Why Not "Trust" Yourself

Monday, April 2, 2018

Why Not "Trust" Yourself

Every estate planner will tell you that you should have a will, and they are right. Basic estate planning documents like a will, power of attorney, etc. are a real necessity for almost everyone. However, many people think of trusts as something only ultra-wealthy people need and that they are unnecessary for “regular” folks like you or me.

A significant transition has been taking place over the last 20 years where more and more people are using revocable living trusts to manage their estates. There are many good reasons for the growth of trusts as the core estate planning document for people from all walks of life. 

The traditional benefit of trusts, probate avoidance, continues to be a motivating factor. Avoiding the need for an estate can increase privacy, reduce costs and provide for faster distribution of assets to family.

More and more a key concern is what happens during your life rather than what happens when you die. Due to advances in modern medicine the number of cases of dementia and Alzheimer’s has been rising steadily. As a result, people need assistance with their financial affairs while they are still alive. A revocable trust in conjunction with an appropriate power of attorney can allow a smooth transition in the event of incapacity. Bills continue to get paid without interruption, and existing family support can be continued.

Many grandparents assist with college or other expenses for their grandchildren. Others have children or grandchildren with special needs. A properly drafted revocable trust can make sure that your support continues even if you are unable to manage this yourself. 

Revocable trusts are extremely flexible and can be modified to suit your circumstances no matter how they might change. They can even be revoked if they no longer serve a purpose. Revocable trusts also do not have to be fully funded or hold all of your assets to be effective. Many trusts are only partially funded at creation with additional assets added later as appropriate. A power of attorney and a pour over will can assure that proper funding will take place if the unforeseen should happen.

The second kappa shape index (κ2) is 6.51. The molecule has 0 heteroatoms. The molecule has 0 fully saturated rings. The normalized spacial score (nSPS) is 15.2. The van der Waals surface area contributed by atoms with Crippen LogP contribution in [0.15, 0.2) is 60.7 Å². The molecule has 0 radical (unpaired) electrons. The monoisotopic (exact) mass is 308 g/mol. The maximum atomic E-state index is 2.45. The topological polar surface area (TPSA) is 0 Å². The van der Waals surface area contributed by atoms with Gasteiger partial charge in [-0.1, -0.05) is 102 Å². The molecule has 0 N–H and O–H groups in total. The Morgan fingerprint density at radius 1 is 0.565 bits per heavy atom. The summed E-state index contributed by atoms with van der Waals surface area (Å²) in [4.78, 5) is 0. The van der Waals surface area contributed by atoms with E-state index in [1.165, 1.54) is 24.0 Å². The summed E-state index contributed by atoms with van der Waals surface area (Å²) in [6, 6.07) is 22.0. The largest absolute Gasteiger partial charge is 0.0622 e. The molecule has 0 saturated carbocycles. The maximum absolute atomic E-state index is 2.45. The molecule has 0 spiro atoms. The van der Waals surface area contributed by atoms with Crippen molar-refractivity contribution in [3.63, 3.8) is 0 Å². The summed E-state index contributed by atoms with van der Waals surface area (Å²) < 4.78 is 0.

There is one major issue that must be addressed in any revocable trust. While you can initially be your own trustee, you must name a successor trustee to take over when you are no longer able. This is probably the most important decision you will need to make and the correct answer depends on your specific situation. For simple situations a family member can be a good choice. 

For someone with more substantial assets using a professional trustee has significant advantages. A team with trained investment managers and trust administrators can make sure that your assets are properly managed and that family strife is avoided. First Merchants Private Wealth Advisors has been partnering with individuals and families to provide comprehensive solutions and personal service in pursuit of a secure financial future for 125 years.

A revocable trust can do everything that a will can do and much more, often with less effort, time and expense. If you would like to learn more, please feel free to contact David Forbes at dforbes@firstmerchants.com or (317) 844.2710.

 

David Forbes, Director of Personal Trust

Investment Management solutions provided by First Merchants Private Wealth Advisors may not be FDIC insured, are not deposits of First Merchants Bank, and may lose value. Investments are not guaranteed by First Merchants Bank and are not insured by any government agency.  This material has been prepared solely for informational purposes. First Merchants shall not be liable for any errors or delays in the data or information, or for any actions taken in reliance thereon. Any views or opinions in this message are solely those of the author and do not necessarily represent those of the organization.

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